A few days later we had an epic discussion of Catholicism and sexuality that lasted into the wee hours of the morning. It reminded me of running with my ex-girlfriend who did eventually leave me to pursue heterosexuality. I hope all of this tells you a bit about where I come from as a writer and intellectual. Maybe a bit about what kind of performer I am.

As a teacher of writing but also a philosopher, naturally the first question I asked when I was reading the CFP for this conference was, “what is performance rhetoric?” Heather Carver writes that her students often start by asking the same question but that that’s the wrong question. The right question is “how” performance rhetoric is (Carver 2007, p. 2). When I’m being totally honest, I’ll tell you I find that question a little annoying, but also I think I’m just annoyed because I don’t really understand it. Of course, it’s also hard to see my favorite question – what is it? – so casually dismissed. Disciplinary boundaries may be fuzzy, but they’re vulnerable places. That said, and to return to my personal life for a moment, I eventually married a cultural theorist so I’ve gotten more comfortable exploring those edges. My wife may not bring the weight of evangelical Christianity to our relationship, but in the beginning we had plenty of really serious and unpleasant arguments about the nature of truth. A few years later we came to understand that perhaps we were never really so far apart as it had seemed.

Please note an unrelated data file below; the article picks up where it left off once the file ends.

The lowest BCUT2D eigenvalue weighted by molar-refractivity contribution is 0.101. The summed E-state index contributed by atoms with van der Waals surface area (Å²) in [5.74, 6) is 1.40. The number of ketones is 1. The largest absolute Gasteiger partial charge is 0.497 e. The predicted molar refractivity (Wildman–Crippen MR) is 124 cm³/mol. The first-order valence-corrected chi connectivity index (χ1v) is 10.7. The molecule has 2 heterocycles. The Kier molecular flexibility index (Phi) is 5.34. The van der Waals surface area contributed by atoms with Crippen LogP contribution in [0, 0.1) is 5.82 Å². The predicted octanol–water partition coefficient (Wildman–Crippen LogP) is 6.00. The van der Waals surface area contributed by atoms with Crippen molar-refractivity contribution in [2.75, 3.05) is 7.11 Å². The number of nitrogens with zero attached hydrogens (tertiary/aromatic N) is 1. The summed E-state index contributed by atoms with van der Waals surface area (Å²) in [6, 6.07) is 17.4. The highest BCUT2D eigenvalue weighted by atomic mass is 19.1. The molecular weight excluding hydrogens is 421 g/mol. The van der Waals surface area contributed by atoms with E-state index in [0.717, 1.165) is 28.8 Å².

Back to Carver, here’s something she said after I bristled when she told us to ask how and not what: “Performance can make the raw self real to an audience, with a vulnerability that exists in the very moment of expression. Performance is a simultaneous method of inquiry and discovery in the very moment that the performer and audience share air, space, and time together” (Carver 2007, p. 7-8).